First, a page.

Chemical sensors

  • E. Kress-Rogers


In recent years, novel chemical sensors for the food industry have become a commercial reality. Ten years ago, the Leatherhead Food Research Association (LFRA) embarked on a study of novel sensors being developed for other sectors and their potential adaptation to applications in the food industry. Sensors development was underway particularly in the defence and clinical sectors, in industrial safety and environmental protection and also in the automotive industry. The technologies employed included microelectronics, optoelectronics and biotechnology. The LFRAs technology transfer study (Kress-Rogers, 1985) proposed the development of, for example, solid state pH sensors for on-line measurements in foods based on field effect transistor devices (ISFET), of direct insertion probes for the assessment of food freshness based on biosensors and of immunosensors for bacterial and fungal toxins in foods. At the time, these suggestions were regarded as futuristic by many in the food industry.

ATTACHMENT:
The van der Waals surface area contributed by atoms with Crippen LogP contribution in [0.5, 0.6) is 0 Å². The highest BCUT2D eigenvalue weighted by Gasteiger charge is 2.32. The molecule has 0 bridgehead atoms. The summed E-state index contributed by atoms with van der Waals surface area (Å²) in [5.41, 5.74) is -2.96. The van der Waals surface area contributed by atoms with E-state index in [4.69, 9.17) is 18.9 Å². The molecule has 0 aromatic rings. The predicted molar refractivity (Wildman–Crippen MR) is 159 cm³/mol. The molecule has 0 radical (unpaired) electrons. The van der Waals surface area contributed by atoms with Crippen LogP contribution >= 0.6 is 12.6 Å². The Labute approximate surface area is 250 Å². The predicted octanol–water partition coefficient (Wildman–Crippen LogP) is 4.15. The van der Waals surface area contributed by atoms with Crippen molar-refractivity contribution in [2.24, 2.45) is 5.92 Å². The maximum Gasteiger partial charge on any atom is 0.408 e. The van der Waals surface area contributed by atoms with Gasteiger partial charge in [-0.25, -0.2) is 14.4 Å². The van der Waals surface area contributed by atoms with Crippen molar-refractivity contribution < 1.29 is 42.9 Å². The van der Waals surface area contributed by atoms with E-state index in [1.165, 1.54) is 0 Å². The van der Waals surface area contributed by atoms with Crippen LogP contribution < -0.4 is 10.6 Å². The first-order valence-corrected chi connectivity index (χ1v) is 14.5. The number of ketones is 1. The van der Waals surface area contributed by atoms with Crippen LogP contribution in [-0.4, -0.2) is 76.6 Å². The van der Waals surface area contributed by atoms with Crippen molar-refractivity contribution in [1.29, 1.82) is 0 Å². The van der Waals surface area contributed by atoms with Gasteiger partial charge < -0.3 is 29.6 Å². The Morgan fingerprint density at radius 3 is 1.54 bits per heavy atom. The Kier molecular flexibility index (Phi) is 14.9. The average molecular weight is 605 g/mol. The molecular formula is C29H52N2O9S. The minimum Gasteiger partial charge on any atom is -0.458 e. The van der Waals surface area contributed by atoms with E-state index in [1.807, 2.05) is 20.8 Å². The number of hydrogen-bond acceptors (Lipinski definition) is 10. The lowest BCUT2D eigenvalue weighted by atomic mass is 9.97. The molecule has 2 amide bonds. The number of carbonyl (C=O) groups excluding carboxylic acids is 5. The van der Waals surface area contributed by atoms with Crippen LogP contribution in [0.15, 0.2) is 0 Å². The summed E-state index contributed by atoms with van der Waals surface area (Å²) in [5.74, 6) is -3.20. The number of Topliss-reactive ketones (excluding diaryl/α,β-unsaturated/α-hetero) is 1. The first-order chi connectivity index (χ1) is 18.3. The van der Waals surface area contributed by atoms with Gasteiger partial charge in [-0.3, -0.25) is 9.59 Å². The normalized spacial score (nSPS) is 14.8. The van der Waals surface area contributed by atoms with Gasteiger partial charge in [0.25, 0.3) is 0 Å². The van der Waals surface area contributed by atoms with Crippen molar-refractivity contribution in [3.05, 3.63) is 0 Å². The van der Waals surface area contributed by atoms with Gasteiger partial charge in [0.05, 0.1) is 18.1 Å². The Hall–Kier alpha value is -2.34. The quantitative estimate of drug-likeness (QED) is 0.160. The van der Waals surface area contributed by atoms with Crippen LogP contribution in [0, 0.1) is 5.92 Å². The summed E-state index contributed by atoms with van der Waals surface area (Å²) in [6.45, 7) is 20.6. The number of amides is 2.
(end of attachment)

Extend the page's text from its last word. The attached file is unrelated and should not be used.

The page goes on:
Surface Plasmon Resonance Chemical Sensor Sensor Array Field Effect Transistor Glass Frit 
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© Springer Science+Business Media Dordrecht 1993

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  • E. Kress-Rogers

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